Good WiFi? Check. And each boat house comes with its own electronic tablet (unfortunately it doesn’t work to manouver the bridges up and down). 

Each house has been transformed into stylish one-of-a-kind compact dwellings by a dedicated team of architects, designers, builders and artisans.

SWEETS Hotel is the initiative and co-creation of an Amsterdam based architecture office Space&Matter (well known for transforming a plot of polluted land into a creative entrepreneurial eco-space) +  Grayfield, a developer that focuses on the reinvention of underused or empty buildings or sites + the founders of Lloyd Hotel & Cultural Embassy, a resurrected 1920s historic building  (the world’s first 1 to 5 star hotel and a cultural hub). 

Windows view canal

© Mirjam Bleeker, Courtesy of Sweet Hotels

In 2012, they presented their plan for SWEETS Hotel to the city of Amsterdam with a vision to introduce travellers to new neighbourhoods and unexpected experiences in the city. Some of the houses are national monuments, some situated at the heart of watery activity and others watching over a sleepy neighbourhood canal.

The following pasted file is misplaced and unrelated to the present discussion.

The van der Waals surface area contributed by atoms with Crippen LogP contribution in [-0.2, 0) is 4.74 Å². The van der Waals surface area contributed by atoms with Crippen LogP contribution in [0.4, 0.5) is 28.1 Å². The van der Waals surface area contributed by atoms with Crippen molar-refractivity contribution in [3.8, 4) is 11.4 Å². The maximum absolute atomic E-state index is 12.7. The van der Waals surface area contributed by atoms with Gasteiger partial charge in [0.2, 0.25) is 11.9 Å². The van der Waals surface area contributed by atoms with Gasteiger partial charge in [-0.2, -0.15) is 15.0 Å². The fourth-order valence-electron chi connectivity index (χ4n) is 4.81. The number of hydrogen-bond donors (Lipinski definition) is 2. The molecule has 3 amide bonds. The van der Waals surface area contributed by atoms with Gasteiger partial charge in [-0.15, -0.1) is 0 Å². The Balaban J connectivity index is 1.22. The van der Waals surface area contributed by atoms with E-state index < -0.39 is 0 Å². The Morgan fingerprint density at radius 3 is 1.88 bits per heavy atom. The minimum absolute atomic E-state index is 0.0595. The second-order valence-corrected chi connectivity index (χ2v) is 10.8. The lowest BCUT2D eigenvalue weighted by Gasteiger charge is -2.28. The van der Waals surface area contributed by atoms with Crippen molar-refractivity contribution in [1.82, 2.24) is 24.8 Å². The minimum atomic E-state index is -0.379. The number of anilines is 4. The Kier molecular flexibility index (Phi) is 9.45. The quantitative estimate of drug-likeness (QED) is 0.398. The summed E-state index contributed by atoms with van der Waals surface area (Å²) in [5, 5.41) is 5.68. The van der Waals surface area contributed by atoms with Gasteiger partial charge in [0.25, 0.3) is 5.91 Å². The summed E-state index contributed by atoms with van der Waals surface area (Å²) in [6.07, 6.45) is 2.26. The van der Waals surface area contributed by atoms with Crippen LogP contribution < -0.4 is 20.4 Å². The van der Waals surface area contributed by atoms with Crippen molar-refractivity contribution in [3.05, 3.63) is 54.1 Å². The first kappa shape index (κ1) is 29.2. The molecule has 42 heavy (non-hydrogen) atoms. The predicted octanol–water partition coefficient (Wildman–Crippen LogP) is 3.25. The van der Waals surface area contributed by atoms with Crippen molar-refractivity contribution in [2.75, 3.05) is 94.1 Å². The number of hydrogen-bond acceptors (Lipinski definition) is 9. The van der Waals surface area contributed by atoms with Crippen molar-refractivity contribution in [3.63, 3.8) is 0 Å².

The architecture of these 'tiny house structures' are completely diverse. The oldest one dates back to 1673 and more contemporary ones were built as late as 2009. All of them have faithfully kept watch over Amsterdam over the years.

Amsterdam’s web of crisscrossing canals and waterways is connected with more than 1200 bridges, each with their own story to tell. From common to exceptional feats of engineering, they open on demand for passing waterway traffic. Bridge keepers were the conductors of this industrial ballet, operated from adjacent bridge houses.

By: Messynessy

https://www.whatsorb.com/category/tiny-houses

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Hans van der Broek, founder